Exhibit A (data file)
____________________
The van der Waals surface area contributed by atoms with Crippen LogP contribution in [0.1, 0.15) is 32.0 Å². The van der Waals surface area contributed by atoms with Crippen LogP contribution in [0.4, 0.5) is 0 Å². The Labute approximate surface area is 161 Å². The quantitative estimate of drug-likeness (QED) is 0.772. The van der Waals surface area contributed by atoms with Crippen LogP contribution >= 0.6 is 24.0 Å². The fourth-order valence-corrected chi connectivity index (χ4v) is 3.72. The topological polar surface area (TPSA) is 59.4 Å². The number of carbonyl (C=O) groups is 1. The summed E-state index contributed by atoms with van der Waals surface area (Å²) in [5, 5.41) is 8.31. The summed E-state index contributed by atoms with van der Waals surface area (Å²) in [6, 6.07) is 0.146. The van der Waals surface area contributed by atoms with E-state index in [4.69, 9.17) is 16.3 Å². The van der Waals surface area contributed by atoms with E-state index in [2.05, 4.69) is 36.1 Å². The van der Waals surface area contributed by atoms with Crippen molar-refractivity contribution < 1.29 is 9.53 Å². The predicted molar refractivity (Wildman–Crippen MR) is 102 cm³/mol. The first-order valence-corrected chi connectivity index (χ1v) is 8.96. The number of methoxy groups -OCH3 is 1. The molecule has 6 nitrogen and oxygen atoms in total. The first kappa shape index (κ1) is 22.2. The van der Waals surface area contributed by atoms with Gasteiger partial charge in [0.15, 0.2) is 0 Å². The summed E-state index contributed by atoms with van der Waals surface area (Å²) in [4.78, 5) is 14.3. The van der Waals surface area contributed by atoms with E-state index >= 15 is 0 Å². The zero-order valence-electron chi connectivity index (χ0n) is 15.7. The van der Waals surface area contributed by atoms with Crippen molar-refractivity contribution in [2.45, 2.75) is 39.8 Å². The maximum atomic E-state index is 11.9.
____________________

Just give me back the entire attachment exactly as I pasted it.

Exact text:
The van der Waals surface area contributed by atoms with Crippen LogP contribution in [0.1, 0.15) is 32.0 Å². The van der Waals surface area contributed by atoms with Crippen LogP contribution in [0.4, 0.5) is 0 Å². The Labute approximate surface area is 161 Å². The quantitative estimate of drug-likeness (QED) is 0.772. The van der Waals surface area contributed by atoms with Crippen LogP contribution >= 0.6 is 24.0 Å². The fourth-order valence-corrected chi connectivity index (χ4v) is 3.72. The topological polar surface area (TPSA) is 59.4 Å². The number of carbonyl (C=O) groups is 1. The summed E-state index contributed by atoms with van der Waals surface area (Å²) in [5, 5.41) is 8.31. The summed E-state index contributed by atoms with van der Waals surface area (Å²) in [6, 6.07) is 0.146. The van der Waals surface area contributed by atoms with E-state index in [4.69, 9.17) is 16.3 Å². The van der Waals surface area contributed by atoms with E-state index in [2.05, 4.69) is 36.1 Å². The van der Waals surface area contributed by atoms with Crippen molar-refractivity contribution < 1.29 is 9.53 Å². The predicted molar refractivity (Wildman–Crippen MR) is 102 cm³/mol. The first-order valence-corrected chi connectivity index (χ1v) is 8.96. The number of methoxy groups -OCH3 is 1. The molecule has 6 nitrogen and oxygen atoms in total. The first kappa shape index (κ1) is 22.2. The van der Waals surface area contributed by atoms with Gasteiger partial charge in [0.15, 0.2) is 0 Å². The summed E-state index contributed by atoms with van der Waals surface area (Å²) in [4.78, 5) is 14.3. The van der Waals surface area contributed by atoms with E-state index >= 15 is 0 Å². The zero-order valence-electron chi connectivity index (χ0n) is 15.7. The van der Waals surface area contributed by atoms with Crippen molar-refractivity contribution in [2.45, 2.75) is 39.8 Å². The maximum atomic E-state index is 11.9.